When 12-year-old Skye Poh was advised to postpone taking the PSLE by a year, he said no.
"I was bored staying at home," he said.
Never mind that the Bedok Green Primary pupil spent five months this year in hospital, after receiving part of his mother's liver in February. Or that he had just two months to study for the exam when he returned to school in July, having to wear a face mask each time he left his home to prevent getting an infection.
These challenges did not stop Skye, who was born with glycogen storage disease, from scoring 189 on Friday - good enough for the Express stream.
"Not once did he use his condition as an excuse to not do certain things," said Mr Ng Chee Kiong, his form teacher since Primary 3. "He was always motivated and enthusiastic."
The rare disease, which breaks down the muscles, liver and cell types, has left Skye with a height of 1.2m, and he often gets mistaken for a Primary 1 pupil.
"He was even smaller before the operation, and could not reach the taps in the toilets," said Mr Ng, 37, who assigned buddies to look out for Skye.
The mathematics teacher also organised coaching sessions for him and a few other classmates.
When he was in Primary 5 last year, Skye even had to wear a feeding tube in school because the disease made him lose his appetite. His grandmother came to school to feed him every day.
His 36-year-old parents could not be more proud on Friday.
"He had only two months to prepare for the exams and he did it," said his mother Joanne Ng, a housewife with two younger daughters. His father Thomas Poh operates a food stall.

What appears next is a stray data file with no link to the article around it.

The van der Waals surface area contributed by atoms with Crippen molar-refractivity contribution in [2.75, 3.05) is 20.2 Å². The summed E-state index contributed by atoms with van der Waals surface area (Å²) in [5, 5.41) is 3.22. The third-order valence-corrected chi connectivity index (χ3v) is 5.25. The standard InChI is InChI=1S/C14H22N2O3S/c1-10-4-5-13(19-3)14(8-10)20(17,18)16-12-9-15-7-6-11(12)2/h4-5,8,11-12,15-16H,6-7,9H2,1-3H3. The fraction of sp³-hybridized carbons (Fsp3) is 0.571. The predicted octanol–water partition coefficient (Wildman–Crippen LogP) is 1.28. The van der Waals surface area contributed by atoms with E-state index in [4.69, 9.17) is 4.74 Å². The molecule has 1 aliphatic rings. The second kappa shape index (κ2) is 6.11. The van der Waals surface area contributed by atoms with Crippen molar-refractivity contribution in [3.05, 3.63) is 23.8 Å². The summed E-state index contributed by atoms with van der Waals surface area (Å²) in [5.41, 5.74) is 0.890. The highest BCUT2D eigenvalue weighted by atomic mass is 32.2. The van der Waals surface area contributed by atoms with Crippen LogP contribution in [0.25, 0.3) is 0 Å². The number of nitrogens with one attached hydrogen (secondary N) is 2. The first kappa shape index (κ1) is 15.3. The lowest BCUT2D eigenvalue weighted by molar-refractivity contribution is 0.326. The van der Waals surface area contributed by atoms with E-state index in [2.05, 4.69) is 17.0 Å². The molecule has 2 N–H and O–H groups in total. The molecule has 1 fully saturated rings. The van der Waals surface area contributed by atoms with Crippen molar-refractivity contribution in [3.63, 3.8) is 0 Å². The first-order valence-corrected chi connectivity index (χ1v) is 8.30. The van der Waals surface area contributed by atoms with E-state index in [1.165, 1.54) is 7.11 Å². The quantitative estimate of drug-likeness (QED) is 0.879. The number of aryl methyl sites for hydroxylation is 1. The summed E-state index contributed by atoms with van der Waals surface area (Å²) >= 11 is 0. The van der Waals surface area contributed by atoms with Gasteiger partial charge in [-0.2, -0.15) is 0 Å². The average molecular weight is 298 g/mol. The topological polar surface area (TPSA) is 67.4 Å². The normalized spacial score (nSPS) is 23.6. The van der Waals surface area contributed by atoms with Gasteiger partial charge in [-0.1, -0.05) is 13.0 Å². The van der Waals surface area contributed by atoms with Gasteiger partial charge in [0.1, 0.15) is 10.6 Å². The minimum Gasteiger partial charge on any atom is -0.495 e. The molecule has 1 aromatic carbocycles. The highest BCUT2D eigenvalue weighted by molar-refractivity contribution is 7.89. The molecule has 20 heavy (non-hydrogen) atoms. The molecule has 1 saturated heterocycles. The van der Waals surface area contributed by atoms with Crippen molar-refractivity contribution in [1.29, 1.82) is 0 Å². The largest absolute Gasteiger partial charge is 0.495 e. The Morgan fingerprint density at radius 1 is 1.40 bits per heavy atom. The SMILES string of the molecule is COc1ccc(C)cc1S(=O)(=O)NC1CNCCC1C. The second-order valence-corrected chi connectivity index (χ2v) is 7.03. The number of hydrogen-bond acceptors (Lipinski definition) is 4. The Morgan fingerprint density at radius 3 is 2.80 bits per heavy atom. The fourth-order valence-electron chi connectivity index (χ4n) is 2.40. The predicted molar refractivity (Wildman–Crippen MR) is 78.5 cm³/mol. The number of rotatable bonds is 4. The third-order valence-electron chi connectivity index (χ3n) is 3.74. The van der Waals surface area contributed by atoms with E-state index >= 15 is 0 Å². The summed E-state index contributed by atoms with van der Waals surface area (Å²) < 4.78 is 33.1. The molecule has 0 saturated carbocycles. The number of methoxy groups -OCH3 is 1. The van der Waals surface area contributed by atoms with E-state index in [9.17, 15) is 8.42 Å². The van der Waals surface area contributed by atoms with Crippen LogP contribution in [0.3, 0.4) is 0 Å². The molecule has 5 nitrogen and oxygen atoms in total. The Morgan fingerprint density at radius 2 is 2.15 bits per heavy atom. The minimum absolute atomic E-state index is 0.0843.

Skye is the first in the family to contract the genetic disease, but is not the only one with it. He was diagnosed before he turned two, when Ms Ng was pregnant with her second child, Phyllis.
Now 10, Phyllis has been diagnosed with the same condition. Ms Ng, who was told by doctors that she could not donate her liver a second time, has a seven-year- old who is free of the condition.
The siblings are close, and often play together in their semi-detached house in Tanah Merah, said the bubbly Skye, who added: "I also help them in school work."
He now hopes to get a place in St Andrew's Secondary School. "I have a good friend who also wants to go there," he said.
But he also harbours another hope. Towards the end of the interview, he said: "Can I add something? I hope a living donor will donate a liver to my sister.
"Nobody else in my family is a match."
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